I hope you all are enjoying the change in the seasons . . . the cooler temperatures, the beautiful reds and golds that are starting to show on the trees, the kids running through the pumpkin patch full of laughter and joy – posing for pictures with all sorts of creatures! This is such a fun, festive time of year, but it also bears significant importance for those of us in the mental health field. Mental Health Awareness Week will be coming up very shortly – the first full week of October, and this is always a reminder to focus on building awareness about this crucial topic and puts a spotlight on why we do this job – the individuals and families who need our advocacy and support.
As always, I urge you to think about them while you attend awareness events and rallies that will be going on. Think about them the next time you’re serving a client and you start thinking about the 101 things sitting on your to do list. Think about them when you reflect back on your day and what you are grateful for. Many of these individuals and families are struggling to find the right services; the right medication; to keep a cohesive family unit; to hold down a job; to explain to their children why mom or dad isn’t up for coming to their ball game today . . . But many of these individuals and families are living full, successful lives in recovery and stand as a beacon of hope for others. Let’s celebrate and remember them as we raise awareness of mental health and educate others about how mental health is, and always should be, just as important as their physical health. Without one, you can’t have the other, and both should be looked at in a similar manner.
We here at The Kim Foundation are in full swing of events and activities coming up in the next few weeks as we focus on the importance of mental health and raising awareness throughout the community. It will start by flying out to Washington, DC this weekend for National Council for Behavioral Health’s Hill Day. I am so looking forward to this experience once again this year, as I will be joined by hundreds of people from across the country to advocate and provide a voice for thousands of families and individuals impacted by behavioral health concerns. On my way home I will cross paths mid-air with our Project Coordinator, Jill Sauser, as she heads to Dallas for the National Local Outreach to Suicide Survivors (LOSS) Conference so that we can enhance our local program and better serve the families we encounter.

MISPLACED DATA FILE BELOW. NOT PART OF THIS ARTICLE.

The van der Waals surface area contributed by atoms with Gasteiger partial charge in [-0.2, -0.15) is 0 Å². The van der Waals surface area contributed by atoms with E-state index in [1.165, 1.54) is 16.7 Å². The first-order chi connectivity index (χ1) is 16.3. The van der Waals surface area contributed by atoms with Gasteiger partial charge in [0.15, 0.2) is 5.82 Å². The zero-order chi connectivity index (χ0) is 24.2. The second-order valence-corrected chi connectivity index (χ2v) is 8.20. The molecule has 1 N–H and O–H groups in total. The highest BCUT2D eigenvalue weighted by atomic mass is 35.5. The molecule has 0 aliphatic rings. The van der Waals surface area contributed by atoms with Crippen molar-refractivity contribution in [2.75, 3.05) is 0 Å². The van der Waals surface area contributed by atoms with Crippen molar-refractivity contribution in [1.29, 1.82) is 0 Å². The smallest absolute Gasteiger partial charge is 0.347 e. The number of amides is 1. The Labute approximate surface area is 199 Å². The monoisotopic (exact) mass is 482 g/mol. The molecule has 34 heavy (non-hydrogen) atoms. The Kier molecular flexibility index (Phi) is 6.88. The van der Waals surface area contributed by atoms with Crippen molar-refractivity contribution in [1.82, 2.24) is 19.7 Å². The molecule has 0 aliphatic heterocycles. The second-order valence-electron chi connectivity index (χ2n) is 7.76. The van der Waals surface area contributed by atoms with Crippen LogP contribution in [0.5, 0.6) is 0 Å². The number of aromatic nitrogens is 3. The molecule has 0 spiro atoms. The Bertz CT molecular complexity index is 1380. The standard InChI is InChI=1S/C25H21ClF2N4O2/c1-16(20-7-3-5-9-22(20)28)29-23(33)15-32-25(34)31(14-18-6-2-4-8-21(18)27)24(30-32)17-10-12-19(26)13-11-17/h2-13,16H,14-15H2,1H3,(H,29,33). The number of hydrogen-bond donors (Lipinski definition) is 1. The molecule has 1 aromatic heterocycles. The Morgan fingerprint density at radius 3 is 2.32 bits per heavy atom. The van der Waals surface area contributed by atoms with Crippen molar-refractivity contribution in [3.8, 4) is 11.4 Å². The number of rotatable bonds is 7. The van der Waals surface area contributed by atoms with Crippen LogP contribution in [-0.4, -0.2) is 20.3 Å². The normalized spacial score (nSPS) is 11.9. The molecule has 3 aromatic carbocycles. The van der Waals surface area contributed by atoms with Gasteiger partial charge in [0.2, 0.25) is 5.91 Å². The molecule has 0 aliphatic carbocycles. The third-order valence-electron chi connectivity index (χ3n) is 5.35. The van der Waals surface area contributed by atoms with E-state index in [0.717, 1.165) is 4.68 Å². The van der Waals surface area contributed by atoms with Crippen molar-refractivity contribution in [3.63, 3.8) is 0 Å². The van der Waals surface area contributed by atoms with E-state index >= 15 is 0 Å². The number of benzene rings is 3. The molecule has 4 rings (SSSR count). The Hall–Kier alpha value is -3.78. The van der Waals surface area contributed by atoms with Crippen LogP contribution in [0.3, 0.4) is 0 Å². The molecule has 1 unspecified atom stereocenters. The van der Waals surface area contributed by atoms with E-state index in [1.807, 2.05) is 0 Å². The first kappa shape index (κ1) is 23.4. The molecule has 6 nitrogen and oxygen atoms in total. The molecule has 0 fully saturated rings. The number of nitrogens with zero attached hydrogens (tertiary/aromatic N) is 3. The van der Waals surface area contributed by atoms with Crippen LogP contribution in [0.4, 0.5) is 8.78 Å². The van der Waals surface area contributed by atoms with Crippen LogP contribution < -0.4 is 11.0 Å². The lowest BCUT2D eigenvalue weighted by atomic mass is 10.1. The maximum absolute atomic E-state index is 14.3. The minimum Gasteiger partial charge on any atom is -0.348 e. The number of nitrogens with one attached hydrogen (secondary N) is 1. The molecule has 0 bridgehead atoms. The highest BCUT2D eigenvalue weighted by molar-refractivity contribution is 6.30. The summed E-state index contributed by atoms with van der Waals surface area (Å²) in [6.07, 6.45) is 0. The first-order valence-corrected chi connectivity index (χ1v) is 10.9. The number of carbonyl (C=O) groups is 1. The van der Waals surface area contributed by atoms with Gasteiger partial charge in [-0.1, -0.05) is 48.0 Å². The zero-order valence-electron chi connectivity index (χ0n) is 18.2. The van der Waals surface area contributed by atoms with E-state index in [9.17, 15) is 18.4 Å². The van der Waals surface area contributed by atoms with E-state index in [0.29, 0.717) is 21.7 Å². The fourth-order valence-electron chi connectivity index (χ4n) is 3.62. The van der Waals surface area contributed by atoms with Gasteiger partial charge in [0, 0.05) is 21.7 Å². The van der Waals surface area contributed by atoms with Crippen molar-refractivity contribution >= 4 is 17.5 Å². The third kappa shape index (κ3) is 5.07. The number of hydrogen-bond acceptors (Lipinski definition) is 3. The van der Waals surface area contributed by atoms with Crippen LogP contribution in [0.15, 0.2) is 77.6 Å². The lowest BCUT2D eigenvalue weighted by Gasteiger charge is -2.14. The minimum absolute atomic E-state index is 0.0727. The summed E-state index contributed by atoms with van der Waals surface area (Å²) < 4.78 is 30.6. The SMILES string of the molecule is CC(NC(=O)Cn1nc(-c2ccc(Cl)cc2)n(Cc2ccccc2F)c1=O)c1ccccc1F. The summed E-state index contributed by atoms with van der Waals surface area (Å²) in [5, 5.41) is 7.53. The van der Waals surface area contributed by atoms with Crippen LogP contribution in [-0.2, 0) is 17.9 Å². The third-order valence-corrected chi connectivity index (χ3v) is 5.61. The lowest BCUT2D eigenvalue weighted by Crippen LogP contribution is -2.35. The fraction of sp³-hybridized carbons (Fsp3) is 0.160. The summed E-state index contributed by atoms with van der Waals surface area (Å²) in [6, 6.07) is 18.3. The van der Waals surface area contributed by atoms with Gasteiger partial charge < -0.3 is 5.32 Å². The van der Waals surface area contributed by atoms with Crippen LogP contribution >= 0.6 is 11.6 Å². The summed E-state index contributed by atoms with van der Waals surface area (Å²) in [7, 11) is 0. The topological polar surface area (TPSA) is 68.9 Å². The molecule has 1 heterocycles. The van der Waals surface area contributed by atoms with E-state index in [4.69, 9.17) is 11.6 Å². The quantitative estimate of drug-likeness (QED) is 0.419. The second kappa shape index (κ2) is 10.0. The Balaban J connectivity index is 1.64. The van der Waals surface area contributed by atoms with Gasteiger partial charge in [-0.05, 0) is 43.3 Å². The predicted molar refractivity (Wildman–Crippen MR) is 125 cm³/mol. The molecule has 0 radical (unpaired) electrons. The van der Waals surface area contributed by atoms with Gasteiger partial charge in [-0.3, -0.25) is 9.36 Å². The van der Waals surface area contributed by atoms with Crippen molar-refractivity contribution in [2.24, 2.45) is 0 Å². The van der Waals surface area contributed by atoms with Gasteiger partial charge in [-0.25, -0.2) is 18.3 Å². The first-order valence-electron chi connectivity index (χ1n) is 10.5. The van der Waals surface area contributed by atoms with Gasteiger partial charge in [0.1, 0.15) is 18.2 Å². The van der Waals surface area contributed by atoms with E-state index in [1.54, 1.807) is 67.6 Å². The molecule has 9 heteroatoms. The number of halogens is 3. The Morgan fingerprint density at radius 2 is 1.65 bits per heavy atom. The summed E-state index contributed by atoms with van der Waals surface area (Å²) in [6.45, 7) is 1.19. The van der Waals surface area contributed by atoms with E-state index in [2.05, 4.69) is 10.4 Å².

Then we are in full on event mode! Kevin Briggs will be with us for our annual luncheon, A Time for Hope & Healing, on October 13th at Embassy LaVista from 11:30am – 1:00pm. Kevin will talk about his experience patrolling the Golden Gate Bridge, having helped more than 200 individuals choose life instead of death by suicide. His poignant presentation will focus on true stories of survival and how he has now dedicated his retirement to suicide prevention and crisis intervention work. Monday night Kevin will be meeting with local law enforcement representatives and officials to talk about his experiences, as they learn from each other on this important topic. We are very grateful to have him be our featured speaker, and are looking forward to a wonderful event! There are still a few spots left, so please register today! The registration deadline is October 6th. Please feel to reach out with any questions about the event! We’ll see you there!
Julia Hebenstreit, Executive Director of The Kim Foundation
Julia received her J.D. from Creighton University in 2005, and her BS in Journalism from the University of Nebraska Omaha in 2002. She has been with The Kim Foundation for three years, and prior to that worked for local non-profits doing development, strategic planning, communications and advancement. She has a passion for helping people and improving lives, and serves as an active member of the Nebraska Suicide Prevention Coalition, the executive committee of the Nebraska Association of Behavioral Health Organizations, RESPECT Advisory Committee, the Early Childhood Mental Health Coalition and the Adolescent Mental Health Coalition. She also serves on the Women’s Fund Circles Board.